Japan seeks international collaborations in its newly initiated nuclear fusion program

Fan Jen-chih, Taipei, DIGITIMES Asia 0

Credit: AFP

Compared to the challenging issue of nuclear waste with existing nuclear fission power generation technology, nuclear fusion achieved a significant milestone in 2022 by recording energy output greater than input, offering hope for pollution-free nuclear energy generation.

With collaborative efforts between industry, government, and academia in Europe and the United States to promote fusion power generation, Japan plans to establish a similar fusion power generation cooperation organization in March 2024, laying the foundation for commercialization.

According to Nikkei, this organization - tentatively named Fusion Energy Forum - will consist of 50 institutions and companies, including nuclear technology startups, energy companies, and civil engineering firms. The basic structure will emulate the Fusion Industry Association (FIA) in the United States, which has over 100 members and will be responsible for establishing technical and business standards for nuclear fusion power generation.

While nuclear fusion power generation technology has overcome a significant hurdle, the development of the International Thermonuclear Experimental Reactor (ITER), a collaborative effort between Europe, the United States, and Japan, has faced challenges with some components. Scheduled for activation in 2025, it has been delayed to before 2030. Consequently, governments estimate that commercializing nuclear fusion power generation will not occur until around 2050.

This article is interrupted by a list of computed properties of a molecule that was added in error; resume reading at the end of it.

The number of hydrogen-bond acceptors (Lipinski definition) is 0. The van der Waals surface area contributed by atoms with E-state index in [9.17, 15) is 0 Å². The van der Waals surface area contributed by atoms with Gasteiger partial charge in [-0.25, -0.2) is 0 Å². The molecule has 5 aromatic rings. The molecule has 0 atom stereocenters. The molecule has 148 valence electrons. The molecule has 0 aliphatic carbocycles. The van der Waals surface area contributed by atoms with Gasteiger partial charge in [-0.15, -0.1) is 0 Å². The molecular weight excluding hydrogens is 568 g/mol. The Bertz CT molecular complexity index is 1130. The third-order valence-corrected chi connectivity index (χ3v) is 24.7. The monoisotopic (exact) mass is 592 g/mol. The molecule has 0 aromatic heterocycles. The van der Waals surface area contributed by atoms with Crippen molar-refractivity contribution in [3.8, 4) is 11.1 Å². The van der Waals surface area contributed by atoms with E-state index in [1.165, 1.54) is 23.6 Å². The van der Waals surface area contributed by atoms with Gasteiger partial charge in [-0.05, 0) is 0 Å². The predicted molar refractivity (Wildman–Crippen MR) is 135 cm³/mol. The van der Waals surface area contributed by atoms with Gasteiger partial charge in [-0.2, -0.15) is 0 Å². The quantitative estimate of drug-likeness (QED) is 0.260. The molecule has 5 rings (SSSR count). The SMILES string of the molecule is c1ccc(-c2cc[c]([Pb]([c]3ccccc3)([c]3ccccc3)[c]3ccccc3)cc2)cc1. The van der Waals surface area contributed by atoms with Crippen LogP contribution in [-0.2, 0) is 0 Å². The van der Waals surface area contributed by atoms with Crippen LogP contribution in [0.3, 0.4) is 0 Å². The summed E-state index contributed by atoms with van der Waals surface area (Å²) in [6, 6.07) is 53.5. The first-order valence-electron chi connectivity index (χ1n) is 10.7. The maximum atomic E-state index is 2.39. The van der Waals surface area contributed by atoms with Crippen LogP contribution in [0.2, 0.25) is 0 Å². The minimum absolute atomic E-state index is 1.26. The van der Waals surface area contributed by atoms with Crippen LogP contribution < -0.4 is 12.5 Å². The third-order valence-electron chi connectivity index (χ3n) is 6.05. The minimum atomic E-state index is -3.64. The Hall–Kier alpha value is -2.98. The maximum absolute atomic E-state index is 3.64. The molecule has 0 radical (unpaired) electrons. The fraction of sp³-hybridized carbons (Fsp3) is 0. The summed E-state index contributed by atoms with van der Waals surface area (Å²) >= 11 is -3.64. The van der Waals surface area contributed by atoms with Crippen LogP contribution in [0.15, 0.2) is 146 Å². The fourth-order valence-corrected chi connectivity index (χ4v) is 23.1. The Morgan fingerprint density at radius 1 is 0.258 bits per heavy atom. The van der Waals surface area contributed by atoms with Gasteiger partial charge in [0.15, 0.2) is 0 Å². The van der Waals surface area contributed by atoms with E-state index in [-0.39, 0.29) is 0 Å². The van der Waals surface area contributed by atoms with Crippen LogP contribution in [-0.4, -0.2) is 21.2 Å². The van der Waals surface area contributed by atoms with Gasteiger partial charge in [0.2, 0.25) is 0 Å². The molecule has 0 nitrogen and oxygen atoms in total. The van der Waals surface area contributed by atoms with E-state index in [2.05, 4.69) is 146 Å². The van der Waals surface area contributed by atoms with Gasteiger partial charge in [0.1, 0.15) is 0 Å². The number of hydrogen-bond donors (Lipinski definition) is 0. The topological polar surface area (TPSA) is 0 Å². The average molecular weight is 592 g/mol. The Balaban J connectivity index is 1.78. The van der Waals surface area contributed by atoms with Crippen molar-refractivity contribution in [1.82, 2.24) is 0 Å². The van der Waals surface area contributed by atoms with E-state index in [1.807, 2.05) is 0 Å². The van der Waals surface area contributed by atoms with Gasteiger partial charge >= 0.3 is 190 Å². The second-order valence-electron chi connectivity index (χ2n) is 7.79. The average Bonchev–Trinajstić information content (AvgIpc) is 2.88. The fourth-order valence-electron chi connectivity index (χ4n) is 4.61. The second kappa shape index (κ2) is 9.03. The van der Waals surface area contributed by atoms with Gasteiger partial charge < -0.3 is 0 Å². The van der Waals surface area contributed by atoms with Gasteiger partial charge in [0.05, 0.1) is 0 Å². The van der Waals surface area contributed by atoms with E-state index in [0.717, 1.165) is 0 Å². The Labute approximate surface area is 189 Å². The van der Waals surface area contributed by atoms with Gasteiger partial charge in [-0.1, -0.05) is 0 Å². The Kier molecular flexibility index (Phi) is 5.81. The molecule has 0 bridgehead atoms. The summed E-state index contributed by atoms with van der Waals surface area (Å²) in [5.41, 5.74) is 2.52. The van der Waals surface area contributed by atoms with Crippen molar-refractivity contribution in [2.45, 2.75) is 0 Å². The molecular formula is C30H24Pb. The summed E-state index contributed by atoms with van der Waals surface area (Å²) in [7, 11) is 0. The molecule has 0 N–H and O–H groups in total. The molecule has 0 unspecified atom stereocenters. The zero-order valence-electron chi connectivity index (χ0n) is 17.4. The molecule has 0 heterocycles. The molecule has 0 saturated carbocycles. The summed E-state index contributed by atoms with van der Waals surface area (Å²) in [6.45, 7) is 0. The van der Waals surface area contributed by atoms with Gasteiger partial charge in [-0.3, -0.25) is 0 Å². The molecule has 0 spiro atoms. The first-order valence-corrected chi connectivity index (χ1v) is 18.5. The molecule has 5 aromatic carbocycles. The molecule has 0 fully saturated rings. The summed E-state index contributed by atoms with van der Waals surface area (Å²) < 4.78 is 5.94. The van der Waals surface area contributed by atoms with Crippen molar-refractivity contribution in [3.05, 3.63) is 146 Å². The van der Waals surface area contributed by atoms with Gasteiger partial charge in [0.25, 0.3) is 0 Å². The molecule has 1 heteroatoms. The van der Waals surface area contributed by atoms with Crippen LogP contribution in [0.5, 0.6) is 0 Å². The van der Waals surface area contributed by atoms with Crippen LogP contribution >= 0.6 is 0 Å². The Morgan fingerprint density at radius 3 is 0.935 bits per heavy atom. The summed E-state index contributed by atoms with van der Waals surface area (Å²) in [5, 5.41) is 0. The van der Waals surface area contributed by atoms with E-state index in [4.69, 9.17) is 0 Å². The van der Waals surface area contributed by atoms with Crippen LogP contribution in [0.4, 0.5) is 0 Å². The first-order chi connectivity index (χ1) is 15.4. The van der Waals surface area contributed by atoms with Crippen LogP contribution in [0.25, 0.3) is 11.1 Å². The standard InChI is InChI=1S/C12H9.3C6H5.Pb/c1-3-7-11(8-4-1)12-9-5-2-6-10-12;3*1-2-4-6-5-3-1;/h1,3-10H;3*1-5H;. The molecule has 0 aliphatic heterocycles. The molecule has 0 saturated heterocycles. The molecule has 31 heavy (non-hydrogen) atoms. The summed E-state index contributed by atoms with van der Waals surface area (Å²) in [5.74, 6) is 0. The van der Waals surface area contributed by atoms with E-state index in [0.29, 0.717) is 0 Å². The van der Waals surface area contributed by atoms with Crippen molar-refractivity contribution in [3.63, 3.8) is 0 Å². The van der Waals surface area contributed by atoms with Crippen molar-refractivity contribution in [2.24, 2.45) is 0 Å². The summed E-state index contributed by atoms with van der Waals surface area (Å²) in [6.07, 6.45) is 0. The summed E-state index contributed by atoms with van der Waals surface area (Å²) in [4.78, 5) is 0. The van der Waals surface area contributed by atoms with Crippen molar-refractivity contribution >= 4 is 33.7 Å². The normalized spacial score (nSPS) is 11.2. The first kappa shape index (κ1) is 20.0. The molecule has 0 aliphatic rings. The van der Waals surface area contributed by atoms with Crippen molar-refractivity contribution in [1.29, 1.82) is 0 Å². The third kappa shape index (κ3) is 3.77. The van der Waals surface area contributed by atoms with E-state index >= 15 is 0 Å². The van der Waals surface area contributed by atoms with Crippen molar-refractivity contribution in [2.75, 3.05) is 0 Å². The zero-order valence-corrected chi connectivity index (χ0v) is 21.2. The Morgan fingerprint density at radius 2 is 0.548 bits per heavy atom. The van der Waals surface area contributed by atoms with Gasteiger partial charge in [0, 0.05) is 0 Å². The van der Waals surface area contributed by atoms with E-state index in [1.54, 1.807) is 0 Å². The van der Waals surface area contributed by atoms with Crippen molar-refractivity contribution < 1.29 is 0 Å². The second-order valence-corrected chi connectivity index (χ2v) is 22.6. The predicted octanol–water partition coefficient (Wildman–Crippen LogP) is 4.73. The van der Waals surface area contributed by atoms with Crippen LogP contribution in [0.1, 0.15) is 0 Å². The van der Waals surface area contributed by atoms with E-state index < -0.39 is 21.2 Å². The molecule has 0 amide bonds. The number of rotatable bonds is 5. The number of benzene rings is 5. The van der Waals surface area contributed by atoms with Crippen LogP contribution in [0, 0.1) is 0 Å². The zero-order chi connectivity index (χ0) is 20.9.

In contrast to previous large-scale research projects in Japan, which aimed to establish Japan-exclusive standards, the Fusion Energy Forum will adopt an open attitude towards foreign institutions and companies because many technological details involved in fusion power remain unspecified, and the ITER faces component-related hurdles.

Fusion Energy Forum aims to be a gateway for Japanese and international collaboration, providing an advantageous opportunity for other countries to join midway.

Its immediate technological goals include encouraging investments and developments in materials and components industries, such as the Japanese government-initiated MiRESSO's refined beryllium metal technology. Another goal is establishing a low-cost supply chain with economic value, ensuring the financial and environmental costs of nuclear fusion power generation are equal to or even lower than those of nuclear fission or renewable energy, reaching a commercially viable level.

Current research on nuclear fusion power generation technology minimizes the emission of nuclear waste and carbon pollution while deriving its energy source from seawater refinement. With 1 gram of fuel fusion producing energy equivalent to about 8 tons of petroleum, it is an ideal energy source for Japan, which is both coastal and lacking in natural resources, and similarly for Taiwan.

However, the priority challenges remain in stabilizing control over the fusion reaction at temperatures reaching 100 million degrees Celsius and addressing societal concerns about nuclear power.